The age of the Anthropocene, Chthulucene, Capitalocene or the New Climatic Regime show massive evidence of how human activities have had a significant impact and damage on the biosphere. The rapid urbanisation of the twentieth century and its related extraction of resources have led to an uncontrollable situation with a large impact on the environment and its ability to sustain itself. The ecological footprint of humanity today is the equivalent of almost two times the surface of the Earth.
This means that the area needed to support the world’s population currently by far exceeds the supply of resources and the regenerative capacity of nature. In the last quarter of a century, the global economy has doubled in size and increased consumption has caused the degradation of an estimated 60 per cent of the world's ecosystems. The natural disasters of recent years, the threat of water shortage, rising sea levels, increasing pollution and the dependency on finite natural resources further illustrate the urgency for questioning the current models of urban and rural development.
The ecological crisis is only one of the results of a global systemic crisis: uneven global and local development, increasing inequalities and living conditions, displacement and migration. There is a necessity for a broad understanding of the complex economic, political, social, and environmental forces that influence urban and rural development and transformation today, as well as an urgent need for holistic, interdisciplinary and experimental approaches to address these challenges and opportunities in spatial practices.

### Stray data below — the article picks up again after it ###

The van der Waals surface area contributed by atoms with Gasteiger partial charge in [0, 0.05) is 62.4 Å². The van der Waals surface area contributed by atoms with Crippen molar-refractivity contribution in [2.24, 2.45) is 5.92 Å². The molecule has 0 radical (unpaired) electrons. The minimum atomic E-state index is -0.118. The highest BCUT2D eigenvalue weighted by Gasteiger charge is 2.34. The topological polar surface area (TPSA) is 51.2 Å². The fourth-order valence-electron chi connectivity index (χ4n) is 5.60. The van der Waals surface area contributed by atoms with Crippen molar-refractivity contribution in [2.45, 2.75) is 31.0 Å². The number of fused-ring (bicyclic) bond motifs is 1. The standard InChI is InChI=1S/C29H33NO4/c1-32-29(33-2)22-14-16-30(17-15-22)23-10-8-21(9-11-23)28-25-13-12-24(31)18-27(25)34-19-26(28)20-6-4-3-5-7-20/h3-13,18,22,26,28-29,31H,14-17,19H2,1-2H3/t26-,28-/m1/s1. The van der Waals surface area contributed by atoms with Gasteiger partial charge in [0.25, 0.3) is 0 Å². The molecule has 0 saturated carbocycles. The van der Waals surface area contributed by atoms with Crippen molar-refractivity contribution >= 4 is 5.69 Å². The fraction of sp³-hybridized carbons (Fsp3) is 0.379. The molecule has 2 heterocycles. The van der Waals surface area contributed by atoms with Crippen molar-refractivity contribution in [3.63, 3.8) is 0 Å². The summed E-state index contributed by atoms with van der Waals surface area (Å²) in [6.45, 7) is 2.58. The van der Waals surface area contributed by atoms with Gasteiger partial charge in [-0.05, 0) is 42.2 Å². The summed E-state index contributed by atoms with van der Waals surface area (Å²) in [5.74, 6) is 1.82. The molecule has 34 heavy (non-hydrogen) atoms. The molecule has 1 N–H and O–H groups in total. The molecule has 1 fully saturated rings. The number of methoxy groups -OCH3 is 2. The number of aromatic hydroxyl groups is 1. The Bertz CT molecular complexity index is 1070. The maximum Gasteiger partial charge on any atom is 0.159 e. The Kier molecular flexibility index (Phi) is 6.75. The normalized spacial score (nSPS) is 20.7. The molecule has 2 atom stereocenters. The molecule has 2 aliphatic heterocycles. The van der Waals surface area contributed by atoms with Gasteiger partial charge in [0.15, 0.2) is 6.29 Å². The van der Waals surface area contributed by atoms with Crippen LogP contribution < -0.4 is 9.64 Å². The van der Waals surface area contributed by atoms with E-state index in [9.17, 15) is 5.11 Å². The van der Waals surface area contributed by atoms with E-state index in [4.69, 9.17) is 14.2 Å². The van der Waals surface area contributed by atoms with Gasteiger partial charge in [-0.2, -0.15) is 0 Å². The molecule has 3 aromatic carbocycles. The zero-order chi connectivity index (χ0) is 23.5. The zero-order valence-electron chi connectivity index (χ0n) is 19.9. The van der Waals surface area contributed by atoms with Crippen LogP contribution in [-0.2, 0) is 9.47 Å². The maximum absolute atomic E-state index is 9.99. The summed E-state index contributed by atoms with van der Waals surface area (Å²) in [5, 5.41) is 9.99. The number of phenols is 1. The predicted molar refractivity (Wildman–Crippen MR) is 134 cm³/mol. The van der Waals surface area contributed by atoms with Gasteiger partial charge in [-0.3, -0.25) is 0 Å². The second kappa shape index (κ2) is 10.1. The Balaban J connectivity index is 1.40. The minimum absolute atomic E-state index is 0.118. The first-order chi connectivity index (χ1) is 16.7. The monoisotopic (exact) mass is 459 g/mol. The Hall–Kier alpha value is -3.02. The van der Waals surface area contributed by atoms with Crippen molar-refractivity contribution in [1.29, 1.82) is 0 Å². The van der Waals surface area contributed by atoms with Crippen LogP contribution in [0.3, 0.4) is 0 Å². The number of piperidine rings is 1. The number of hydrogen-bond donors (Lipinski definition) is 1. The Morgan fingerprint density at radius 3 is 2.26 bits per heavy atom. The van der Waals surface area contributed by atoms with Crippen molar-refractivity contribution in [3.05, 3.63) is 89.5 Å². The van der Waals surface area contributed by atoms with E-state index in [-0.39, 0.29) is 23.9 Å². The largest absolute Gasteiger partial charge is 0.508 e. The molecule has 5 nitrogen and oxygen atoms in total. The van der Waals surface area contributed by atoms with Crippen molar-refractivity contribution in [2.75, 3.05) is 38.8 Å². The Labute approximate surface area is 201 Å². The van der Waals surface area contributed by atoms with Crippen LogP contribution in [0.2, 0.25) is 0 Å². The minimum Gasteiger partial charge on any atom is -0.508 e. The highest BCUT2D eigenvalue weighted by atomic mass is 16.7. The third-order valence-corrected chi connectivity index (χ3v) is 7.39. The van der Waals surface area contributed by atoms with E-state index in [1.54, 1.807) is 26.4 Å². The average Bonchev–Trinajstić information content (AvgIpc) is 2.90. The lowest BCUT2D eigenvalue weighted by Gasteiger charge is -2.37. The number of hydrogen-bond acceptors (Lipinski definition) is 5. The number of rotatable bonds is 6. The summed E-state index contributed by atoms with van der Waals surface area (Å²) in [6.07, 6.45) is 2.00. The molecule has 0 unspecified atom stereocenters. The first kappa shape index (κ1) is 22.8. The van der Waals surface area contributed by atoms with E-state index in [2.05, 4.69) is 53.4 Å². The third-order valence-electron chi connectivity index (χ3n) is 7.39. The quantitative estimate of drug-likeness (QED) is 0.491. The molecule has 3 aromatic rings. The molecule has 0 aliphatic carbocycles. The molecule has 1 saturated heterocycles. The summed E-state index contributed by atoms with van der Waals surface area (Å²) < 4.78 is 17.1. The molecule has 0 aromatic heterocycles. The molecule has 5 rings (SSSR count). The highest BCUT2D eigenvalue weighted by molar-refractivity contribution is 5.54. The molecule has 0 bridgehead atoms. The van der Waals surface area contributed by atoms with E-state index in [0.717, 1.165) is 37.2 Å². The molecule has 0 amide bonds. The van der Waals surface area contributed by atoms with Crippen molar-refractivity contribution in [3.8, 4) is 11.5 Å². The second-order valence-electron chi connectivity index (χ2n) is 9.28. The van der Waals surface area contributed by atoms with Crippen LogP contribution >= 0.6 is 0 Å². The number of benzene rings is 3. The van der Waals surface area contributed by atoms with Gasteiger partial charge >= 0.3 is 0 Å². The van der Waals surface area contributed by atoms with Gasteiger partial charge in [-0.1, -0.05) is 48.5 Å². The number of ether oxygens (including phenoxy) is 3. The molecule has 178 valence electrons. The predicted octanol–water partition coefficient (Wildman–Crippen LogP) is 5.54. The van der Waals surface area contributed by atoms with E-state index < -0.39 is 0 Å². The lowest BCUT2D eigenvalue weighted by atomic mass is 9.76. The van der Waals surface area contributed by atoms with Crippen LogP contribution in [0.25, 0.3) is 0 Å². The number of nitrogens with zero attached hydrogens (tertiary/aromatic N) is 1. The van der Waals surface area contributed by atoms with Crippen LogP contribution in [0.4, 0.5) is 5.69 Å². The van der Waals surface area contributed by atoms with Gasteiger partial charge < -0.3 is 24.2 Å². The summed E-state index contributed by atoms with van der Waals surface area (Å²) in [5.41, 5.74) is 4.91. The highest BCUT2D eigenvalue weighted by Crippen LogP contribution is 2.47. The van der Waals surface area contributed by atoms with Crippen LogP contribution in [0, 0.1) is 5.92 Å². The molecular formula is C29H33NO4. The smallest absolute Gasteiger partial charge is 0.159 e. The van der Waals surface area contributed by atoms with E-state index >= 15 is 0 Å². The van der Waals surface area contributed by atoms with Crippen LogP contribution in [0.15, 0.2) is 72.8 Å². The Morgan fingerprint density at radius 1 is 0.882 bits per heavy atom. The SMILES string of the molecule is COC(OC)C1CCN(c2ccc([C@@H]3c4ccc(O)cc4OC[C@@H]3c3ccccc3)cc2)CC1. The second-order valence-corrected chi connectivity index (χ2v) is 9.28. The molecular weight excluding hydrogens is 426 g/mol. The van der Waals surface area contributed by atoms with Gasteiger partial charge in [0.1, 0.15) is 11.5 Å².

This project explores how the global crisis affects local conditions, looking at emerging alternative practices. Utilising Future School as a platform through which to exchange ideas and experiences, host a series of round table discussions, and produce an online archive and interactive cartography of projects focussing on critical pedagogies around ecology, the commons, environmental justice, decolonisation and social engagement. Striving to build the foundations for a common ground of open communication where new networks of collaboration can happen, the project will result in an Atlas of Global and Local Imaginaries.
Ana Betancour & Carl-Johan Vesterlund
Ana Betancour, Matthew Butcher, Killian Doherty, Oriana Eliçabe, Ahn Jae Woo, Leonidas Martin, David Ortega Martinez, Mateusz Pozar, Dann Jessen, Han Sung Pil, Heidi Svenningsen-Kajita, David Valldeby, Carl-Johan Vesterlund, Tobias Westerlund